5 small businesses marketing strategies that are more effective than word-of-mouth
“I get all my business from word-of-mouth marketing.”
“I’m a referral business.”
“I don’t have the budget for marketing.”
“I’m just too busy to market my business!”
If you find yourself saying any of the above, it’s likely that you experience considerable peaks and troughs in your small business.
Because it means that you are not actively pursuing marketing to generate leads and opportunities for your business. There is no steady flow of new business to help even out the peaks and troughs – so you are either flat-out busy or twiddling your thumbs.
When times are good, it seems like everything is in place and your business is a resounding success.
More often than not, however, the leads dry up and there is nothing churning away in the background to generate new opportunities. No mechanism is in place to bring new prospects in to help you grow.
But the bills still need to be paid.
That’s why EVERY small business should be investing in marketing, regardless of size, turnover, or budget.
There’s nothing wrong with word-of-mouth leads. In fact, they’re wonderful! It’s just that you are reliant upon others. You are not in control of your own destiny. You are essentially playing a game of hope.
Word-of-mouth leads and referrals should be considered the icing on the cake – not the cake itself. Build a strong ‘base’ from the right ‘ingredients’ and you have a creation that will sustain your business for years to come!
But if you just have the icing, there will be periods when you inevitably go hungry!
Here are five ideas that will help you bake something to create a consistent flow of opportunities to protect your business from famine in the years ahead…
1. Build a client referral marketing system
Word-of-mouth marketing needs systemising or it is just a game of hope. It’s all well and good waiting for referrals to come to you but you can achieve much more by implementing a simple system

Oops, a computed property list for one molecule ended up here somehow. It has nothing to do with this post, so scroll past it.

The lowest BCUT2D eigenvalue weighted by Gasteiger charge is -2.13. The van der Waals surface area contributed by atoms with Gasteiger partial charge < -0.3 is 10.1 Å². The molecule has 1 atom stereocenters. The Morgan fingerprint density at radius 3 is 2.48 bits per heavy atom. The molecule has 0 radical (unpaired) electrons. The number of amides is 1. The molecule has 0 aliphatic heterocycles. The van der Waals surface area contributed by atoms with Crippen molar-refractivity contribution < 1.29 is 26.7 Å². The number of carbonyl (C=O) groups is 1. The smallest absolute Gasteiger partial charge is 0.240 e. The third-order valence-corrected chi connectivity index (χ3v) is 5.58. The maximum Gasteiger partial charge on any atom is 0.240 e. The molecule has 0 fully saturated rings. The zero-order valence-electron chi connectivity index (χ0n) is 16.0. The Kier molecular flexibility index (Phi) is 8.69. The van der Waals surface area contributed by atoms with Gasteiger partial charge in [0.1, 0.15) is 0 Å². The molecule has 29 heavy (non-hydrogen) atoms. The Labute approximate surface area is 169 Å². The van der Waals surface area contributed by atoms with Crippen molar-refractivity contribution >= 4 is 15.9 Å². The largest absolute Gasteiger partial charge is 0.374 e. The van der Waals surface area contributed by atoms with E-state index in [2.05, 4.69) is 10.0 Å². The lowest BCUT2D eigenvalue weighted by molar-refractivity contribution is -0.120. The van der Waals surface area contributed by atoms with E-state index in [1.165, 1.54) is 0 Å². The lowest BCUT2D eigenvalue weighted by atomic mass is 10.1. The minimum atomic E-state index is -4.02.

To do that, go through these steps:
- Get clear on your value proposition – what your business provides that others’ do not and why people should choose your business.
- Trim your existing client list – you may need to shed some low-value or ‘problem’ clients to focus your time on higher value clients and new business.
- Segment your database by value, how long they have been with you or what stage of the sales funnel they have reached.
- Set expectations from day one – when a prospect signs up, set the expectation by telling the client that you will speak with them in the future to request referrals.
- Ask the question– if you feel awkward asking for referrals, start by asking your closest clients for details of two businesses that would benefit from your services.
- Get creative – include a line in your email signature or arrange special events for clients – and ask them to bring two business associates along.
- Show your appreciation with a verbal or emailed ‘thank you’ – or take it a step further and send a card.
2. Get smarter with LinkedIn
LinkedIn is the world’s largest database of professionals. Somewhere in the region of 500,000 professionals use the platform. It’s free to use – or low-cost for paid membership.
Depending on your type of business, it’s possible to make LinkedIn the hub of all your marketing activity at very low cost. It will take a bit of time but if you focus on the following areas, you will have a head start on the many other LinkedIn users:
- Get crystal clear on what’s unique about your business and who exactly you’re serving (your target audience).
- Optimise your profile to focus on exactly what you do and your value proposition – and include your main keywords. Focus your summary on talking to your target audience.
- Grow your network by connecting with your target audience
- Engage with this growing network by liking/commenting/interacting in groups and posting status updates and links to valuable content.
The two mistakes that many business owners make are:
- Treating LinkedIn as a peer-to-peer network – wasting time talking to other industry professionals rather than potential clients; or
- Treating it as a sales platform – and losing their network by trying to sell straight off.
LinkedIn is a superb marketing platform for small businesses to generate a steady flow of leads if you get the strategy right as per above.